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McDonald’s: Holding Up Well During the Pandemic

publication date: Nov 10, 2020
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author/source: Brian Nelson, CFA

By Brian Nelson, CFA

Nothing seems to be able to stop McDonald’s.

Remember the documentary Super Size Me (2004)? For those that may not have seen the award-winning film, director Morgan Spurlock filmed his experiences eating only McDonald’s food three times a day for a 30-day consecutive period. He made a point to eat every item on the menu, and if memory serves us well, anytime he was asked to “Super Size” his meal, he had to oblige.

The documentary measured the effects of eating only McDonald’s food on his health in just this short period of time. During his McDonald’s-binge, Spurlock consumed an average of 5,000 calories a day, roughly twice that of a healthy diet, and he ended up gaining 24 pounds in those 30 days, while increasing his cholesterol to 230mg/dl--not to mention other effects including fat accumulation in his liver. All of this happened in just 30 days.

The documentary ended up having a huge impact on consumer perception of McDonald’s, and the fast-food giant even ended up discontinuing its supersize portions as a result. It’s hard to believe that any company could sustain such brand damage and still thrive, but McDonald’s has not only recovered from repeated attacks on the healthiness of its menu items for years, but the company has managed to thrive through thick and thin.

A number of new healthier menu choices, the launch of McCafe years ago, and then all-day breakfast turning into a huge hit, despite the added complexities in the kitchen, have worked wonders. Over the past 5 years, McDonald’s refranchising initiatives have been a boon to profitability, too. McDonald's customers are not really the end customer, per se, but really its franchisees, which pay the corporate giant a mint to use its intellectual property/brand and know-how.

Just how well has McDonald's refranchising efforts worked? Since 2015 through 2019, the company’s operating income increased 27%, net income increased 33%, while earnings per share and dividends declared have steadily marched higher. Sure, it’s been a while since Super Size Me, but continued success only speaks to the company's moaty characteristics.

The fast-food giant reported third-quarter results November 9, and it registered better-than-expected performance on both the top- and bottom lines. Though McDonald's is certainly feeling the impact of the COVID-19 pandemic, with global comparable sales falling 2.2% in the period and adjusted consolidated operating income facing some pressure, diluted earnings per share, adjusted for the sale of McDonald’s Japan stock, advanced a solid 5% (4% in constant currencies).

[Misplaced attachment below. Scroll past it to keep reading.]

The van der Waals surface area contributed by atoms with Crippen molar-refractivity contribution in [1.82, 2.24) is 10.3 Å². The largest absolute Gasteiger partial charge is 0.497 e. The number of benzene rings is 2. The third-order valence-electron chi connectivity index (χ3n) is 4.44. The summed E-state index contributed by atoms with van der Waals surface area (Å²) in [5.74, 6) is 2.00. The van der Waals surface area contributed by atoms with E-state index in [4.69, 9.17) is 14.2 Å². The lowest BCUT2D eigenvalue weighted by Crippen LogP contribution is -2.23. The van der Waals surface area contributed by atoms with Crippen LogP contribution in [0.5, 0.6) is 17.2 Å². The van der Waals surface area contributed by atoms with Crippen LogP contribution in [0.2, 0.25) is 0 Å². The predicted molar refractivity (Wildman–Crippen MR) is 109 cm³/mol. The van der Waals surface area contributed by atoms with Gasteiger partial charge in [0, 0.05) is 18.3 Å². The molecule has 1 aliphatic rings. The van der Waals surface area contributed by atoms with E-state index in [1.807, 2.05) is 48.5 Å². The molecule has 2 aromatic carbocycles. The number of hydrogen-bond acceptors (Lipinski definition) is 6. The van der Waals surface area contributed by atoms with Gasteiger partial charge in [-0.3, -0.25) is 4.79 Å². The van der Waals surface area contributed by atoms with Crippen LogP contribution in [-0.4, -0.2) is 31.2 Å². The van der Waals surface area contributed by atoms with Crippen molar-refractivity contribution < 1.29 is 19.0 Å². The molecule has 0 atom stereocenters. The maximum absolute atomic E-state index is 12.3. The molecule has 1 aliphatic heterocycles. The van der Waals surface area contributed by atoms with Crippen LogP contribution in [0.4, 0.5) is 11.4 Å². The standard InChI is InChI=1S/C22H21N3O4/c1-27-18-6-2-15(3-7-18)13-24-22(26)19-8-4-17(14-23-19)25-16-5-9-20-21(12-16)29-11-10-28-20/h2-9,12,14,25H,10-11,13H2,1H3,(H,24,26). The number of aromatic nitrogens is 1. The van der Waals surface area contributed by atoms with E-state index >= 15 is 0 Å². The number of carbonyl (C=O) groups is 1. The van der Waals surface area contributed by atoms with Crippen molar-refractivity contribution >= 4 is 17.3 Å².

The restaurant is even plowing ahead with dividend increases, raising its quarterly payout 3%, to $1.29/share or $5.16/share annually. This is good enough for a 2.4% forward annualized dividend yield. McDonald’s doesn’t register a good Dividend Cushion ratio, but that’s because of its enormous net debt position, which stood at $34.1 billion at the end of the third quarter. Debt is very punitive in the Dividend Cushion calculation.

That said, we think McDonald’s will have no problem handling its debt service costs. Standard & Poor’s and Moody’s give the firm investment-grade credit ratings of BBB+ and Baa1, respectively, so the capital markets are wide open for McDonald’s to pretty much do what it wants with its capital structure (as it has done). The company’s free cash flow has averaged about $7.6 billion during the past three years (2017-2019), too, easily covering dividends to the turn of ~$3.5-$4 billion on an annualized basis.

Concluding Thoughts

McDonald’s is without a doubt a fantastic enterprise with a storied history and moaty characteristics. The firm is holding up quite well during the pandemic and has managed to drive innovation to overcome almost every obstacle it has faced in the past. Though there are long-term risks to the dividend payout based on the Dividend Cushion ratio, the company’s credit marks and free cash flow generation are enough for us to be confident in a growing payout for the foreseeable future. Shares are fairly valued at the moment on the basis of our fair value estimate range, but dividend growth investors might want to take a hard look at this fast-food behemoth for their portfolios.

View McDonald's stock page >>

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Brian Nelson owns shares in SPY, SCHG, DIA, VOT, and QQQ. Some of the other securities written about in this article may be included in Valuentum's simulated newsletter portfolios. Contact Valuentum for more information about its editorial policies.

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